Written by Shannon Fujimoto Nakaya, DVM
If we choose to provide care which keeps an animal alive, we have an obligation to uphold a quality of life for that pet. Otherwise, it becomes an act of selfishness rather than a gift.
Some people simply know when an animal's quality of life has dropped beneath an acceptable threshold. Sometimes the pet's condition is so clearly deteriorated that it's hard not to see that it is no longer fair to the animal to embark on further life-saving or life-preserving protocols. There are also many situations which are less certain. There are situations where emotional attachments can cloud objectivity. In these cases, a Quality of Life worksheet or checklist can be helpful in more methodically assessing a pet's situation and making more thoughtful choices on it's behalf.
Some people argue that Quality of Life charts don't really work. Do they really assess quality of life? Is the patient really living and enjoying life? Or are we just insuring that the patient is not suffering from neglect during its convalescence. Maybe. There are a lot of shades of grey in these decisions. Nevertheless, it is essential to have some minimum standard if we are to keep convalescing patients alive. And quality of life evaluations help us keep our eye on that minimum standard.
Veterinarian Alice Villalobos, who is truly a kindred spirit, created a HHHHHMM (that's 5 "H"s and 2 "M"s) Quality of Life scale for pets that she has posted on her Pawspice website, www.pawspice.com. The 5 "H"s represent Hurt, Hunger, Hydration, Hygiene, and Happiness. The 2 "M"s represent Mobility and More good days than bad days. For each objective, the pet is scored on a scale of 0 to 10, zero being the worst possible condition and ten being the best. Total scores of > 35 suggest that there is reasonable quality of life. Dr. Villalobos' worksheet is a tool to help people determine whether their pet has enough quality of life to justify ongoing hospice care.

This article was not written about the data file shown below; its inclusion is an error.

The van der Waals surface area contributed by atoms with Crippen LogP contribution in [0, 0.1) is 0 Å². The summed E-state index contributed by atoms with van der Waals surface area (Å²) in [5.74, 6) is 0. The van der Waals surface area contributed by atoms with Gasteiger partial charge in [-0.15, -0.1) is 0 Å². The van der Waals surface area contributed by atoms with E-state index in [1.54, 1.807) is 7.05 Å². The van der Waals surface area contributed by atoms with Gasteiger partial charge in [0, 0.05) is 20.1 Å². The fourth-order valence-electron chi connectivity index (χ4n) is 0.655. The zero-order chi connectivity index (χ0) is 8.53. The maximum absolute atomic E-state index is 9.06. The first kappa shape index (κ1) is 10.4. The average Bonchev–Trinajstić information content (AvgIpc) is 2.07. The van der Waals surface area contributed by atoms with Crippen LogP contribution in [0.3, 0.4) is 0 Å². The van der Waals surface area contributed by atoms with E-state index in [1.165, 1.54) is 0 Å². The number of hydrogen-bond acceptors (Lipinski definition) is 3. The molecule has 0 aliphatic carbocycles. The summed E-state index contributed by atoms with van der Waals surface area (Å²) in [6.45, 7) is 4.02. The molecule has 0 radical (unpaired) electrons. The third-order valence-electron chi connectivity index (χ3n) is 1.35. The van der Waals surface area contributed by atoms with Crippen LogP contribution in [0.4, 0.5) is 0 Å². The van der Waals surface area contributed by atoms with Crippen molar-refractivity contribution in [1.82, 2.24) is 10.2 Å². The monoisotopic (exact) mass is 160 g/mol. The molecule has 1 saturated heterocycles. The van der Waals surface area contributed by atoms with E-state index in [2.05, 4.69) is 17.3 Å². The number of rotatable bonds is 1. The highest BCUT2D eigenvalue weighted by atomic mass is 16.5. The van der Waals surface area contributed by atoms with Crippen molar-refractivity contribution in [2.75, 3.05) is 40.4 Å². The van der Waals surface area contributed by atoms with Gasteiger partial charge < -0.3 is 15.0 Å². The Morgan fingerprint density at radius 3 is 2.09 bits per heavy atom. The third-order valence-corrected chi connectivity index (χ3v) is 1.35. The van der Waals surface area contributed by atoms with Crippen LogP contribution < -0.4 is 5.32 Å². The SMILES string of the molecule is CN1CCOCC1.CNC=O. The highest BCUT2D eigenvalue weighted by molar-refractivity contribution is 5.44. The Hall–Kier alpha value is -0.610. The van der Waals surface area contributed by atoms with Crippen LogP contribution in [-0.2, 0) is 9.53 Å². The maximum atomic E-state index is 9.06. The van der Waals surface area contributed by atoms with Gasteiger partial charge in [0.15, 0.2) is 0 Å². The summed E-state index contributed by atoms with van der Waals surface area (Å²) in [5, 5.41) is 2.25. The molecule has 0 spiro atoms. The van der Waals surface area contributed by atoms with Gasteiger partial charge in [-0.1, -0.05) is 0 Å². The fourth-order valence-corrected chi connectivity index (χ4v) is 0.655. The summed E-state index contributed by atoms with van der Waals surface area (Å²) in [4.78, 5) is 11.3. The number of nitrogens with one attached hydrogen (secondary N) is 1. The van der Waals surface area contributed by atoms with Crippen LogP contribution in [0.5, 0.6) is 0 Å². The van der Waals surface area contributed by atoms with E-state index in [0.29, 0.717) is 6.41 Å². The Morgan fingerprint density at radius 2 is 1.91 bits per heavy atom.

My own list of objectives to consider is very similar to Dr. Villalobos:
- Physical pain
- Emotional pain / stress / anxiety
- Positive energy balance (food)
- Enjoyment of life and Interest in living.
- Ability and commitment of care givers to support the convalescing patient.
I do not numerically score patients because I think all these objectives need to be considered and might be weighted differently in different situations. For example, even if a patient's quality of life is deemed acceptable by all other objectives, if a patient is laboring to breathe, it's bottom line quality of life is unacceptable. In such a case, alleviating respiratory distress needs to be addressed or nothing else matters. Another example: Managing a 15 pound patient that is non-ambulatory is very different from managing a 120 pound patient that is non-ambulatory and lives on the third floor without an elevator.
I do include the ability and willingness of the care givers in my Quality of Life evaluations because the reality for pets is that there is no Medicare or Medicaid or pet nursing homes to attend to them during their convalescence, PRE-hospice, or hospice. It's up to the human who brought them home and has been caring for them. Not everyone can take a leave of absence from their job to care for a convalescing pet. Not everyone can physically lift a 50 pound invalid. Not everyone is comfortable being a nurse for an animal. And it may just be that pet's reality that without that level of care, it's quality of life will be unacceptable.
A Quality of Life worksheet or checklist is a tool to aid in decision-making on behalf of an animal companion. Like all tools, Quality of Life worksheets or checklists will be more accurate and useful in some situations than others. Understanding the intent of the worksheet will allow the user to tailor its weight in their actual decision.